We’ve all felt it. The muscle soreness that hurts so good. The day after an intense weightlifting session, you can’t even put away groceries or get off the couch without groaning. That pain is called DOMS. DOMS stands for Delayed Onset Muscle Soreness. It stems from microscopic tears in your muscle fibres that occur during exercise. It’s the pain that comes not from an injury but from working out muscles that aren’t used to being used at that intensity.
So aside from complaining to anyone that will listen, what else can you do about it?
How can I prevent DOMS?
Warm Your Body Up
A warm-up before heavy lifting is great to get your muscles ready and reduce the likelihood of injury. But not all warm-ups are the same.
Studies show that a warm-up consisting of light, dynamic movement is more effective at reducing DOMS than stretching.
Try doing a light version of the exercise you’re about to do to wake up your muscles and increase blood flow to those areas. Slow jogging, cycling, skipping or light weights are all great ways to warm up your body.
Drink lots of water
You may not already know this benefit of guzzling down water. Staying hydrated can help speed up the DOMS healing process.
Water can control your body temperature, loosen joints and transport nutrients. It keeps the fluids moving through your system, which can help ease inflammation and by delivering nutrients to your muscles, it helps them repair more quickly. This means drinking water helps your muscles heal and can reduce your DOMS.
It’s easy to become dehydrated without realising, so make sure you’re filling up your water bottle multiple times a day as a way of tracking your fluid intake.
Cool Down and Foam Roll
Stretching before a workout may not be that useful, but stretching after a workout is where you’ll feel a difference.
Your muscles are more relaxed and flexible when they’re warm post-workout, and stretching will help circulate the blood around your body.
The king of cooldowns: foam rollers.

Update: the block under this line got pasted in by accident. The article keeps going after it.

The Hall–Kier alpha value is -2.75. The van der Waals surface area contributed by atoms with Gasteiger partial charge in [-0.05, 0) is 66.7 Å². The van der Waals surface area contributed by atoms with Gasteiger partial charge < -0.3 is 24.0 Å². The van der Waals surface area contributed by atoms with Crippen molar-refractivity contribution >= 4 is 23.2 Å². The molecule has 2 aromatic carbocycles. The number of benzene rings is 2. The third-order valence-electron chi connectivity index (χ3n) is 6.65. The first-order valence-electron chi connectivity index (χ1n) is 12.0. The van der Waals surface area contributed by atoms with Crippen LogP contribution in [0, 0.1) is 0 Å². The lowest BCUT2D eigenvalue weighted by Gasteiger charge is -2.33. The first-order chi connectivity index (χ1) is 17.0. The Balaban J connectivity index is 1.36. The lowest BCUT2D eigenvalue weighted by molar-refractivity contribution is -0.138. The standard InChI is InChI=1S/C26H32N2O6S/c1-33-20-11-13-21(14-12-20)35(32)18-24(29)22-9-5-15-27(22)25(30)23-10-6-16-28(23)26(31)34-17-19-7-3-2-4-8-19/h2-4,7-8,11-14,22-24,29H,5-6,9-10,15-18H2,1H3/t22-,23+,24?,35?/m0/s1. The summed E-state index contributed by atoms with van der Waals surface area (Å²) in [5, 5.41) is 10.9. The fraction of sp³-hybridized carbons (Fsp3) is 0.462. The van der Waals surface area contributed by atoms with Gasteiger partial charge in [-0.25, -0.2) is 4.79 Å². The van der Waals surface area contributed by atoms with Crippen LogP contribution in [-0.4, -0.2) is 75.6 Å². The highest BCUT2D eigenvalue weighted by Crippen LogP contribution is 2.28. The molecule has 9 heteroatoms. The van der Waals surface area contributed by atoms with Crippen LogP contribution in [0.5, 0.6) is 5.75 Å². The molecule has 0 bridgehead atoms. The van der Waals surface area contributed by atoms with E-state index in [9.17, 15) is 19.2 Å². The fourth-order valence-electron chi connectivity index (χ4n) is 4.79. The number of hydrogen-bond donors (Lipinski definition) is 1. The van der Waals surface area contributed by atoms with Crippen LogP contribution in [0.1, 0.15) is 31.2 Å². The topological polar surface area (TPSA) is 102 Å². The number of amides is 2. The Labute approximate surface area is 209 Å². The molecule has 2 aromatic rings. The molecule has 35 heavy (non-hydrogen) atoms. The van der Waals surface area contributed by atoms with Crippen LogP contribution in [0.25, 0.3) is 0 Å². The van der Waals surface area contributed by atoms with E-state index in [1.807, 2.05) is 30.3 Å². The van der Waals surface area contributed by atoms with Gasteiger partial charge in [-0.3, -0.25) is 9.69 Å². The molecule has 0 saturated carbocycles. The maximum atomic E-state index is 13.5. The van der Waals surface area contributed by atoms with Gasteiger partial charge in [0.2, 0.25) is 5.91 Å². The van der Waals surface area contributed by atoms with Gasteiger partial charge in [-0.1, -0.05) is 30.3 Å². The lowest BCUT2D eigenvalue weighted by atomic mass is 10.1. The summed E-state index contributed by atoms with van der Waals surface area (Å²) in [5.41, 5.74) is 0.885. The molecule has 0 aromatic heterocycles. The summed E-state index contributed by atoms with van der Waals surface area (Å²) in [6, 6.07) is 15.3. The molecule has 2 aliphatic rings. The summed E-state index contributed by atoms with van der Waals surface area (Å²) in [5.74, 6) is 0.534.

Basically, foam rolling is like giving yourself a (slightly painful) massage, it helps with muscle fatigue, flexibility and makes it easier to stretch out your muscles. You can use traditional rollers or massage balls for those pesky hard-to-massage areas.
Cooling down isn’t just about the period immediately after your workout. Think about the day after your session and what you do with your body.
It might be tempting to put your feet up for the whole day, but you’ll benefit more from some light exercise. Recovery workouts like walking, cycling and yoga increase blood flow and naturally nudge the inflammatory process along. You might be complaining the whole time, but it will definitely help.
What should I eat for DOMS?
Kickstart your DOMS recovery by having a high-protein snack within half an hour of an intense workout. By feeding your muscles the nutrients they need to repair and grow back stronger, you speed up the recovery process, which means less time taking one stair at a time. Although more evidence is needed, it’s also been suggested anti-inflammatory foods can help relieve muscle soreness. Try cherries, pineapple or ginger.
By utilising all these tips you hopefully stop wincing when you wash your hair sooner. Remember that this soreness means your muscles are ultimately strengthening, so be encouraged by your DOMS!
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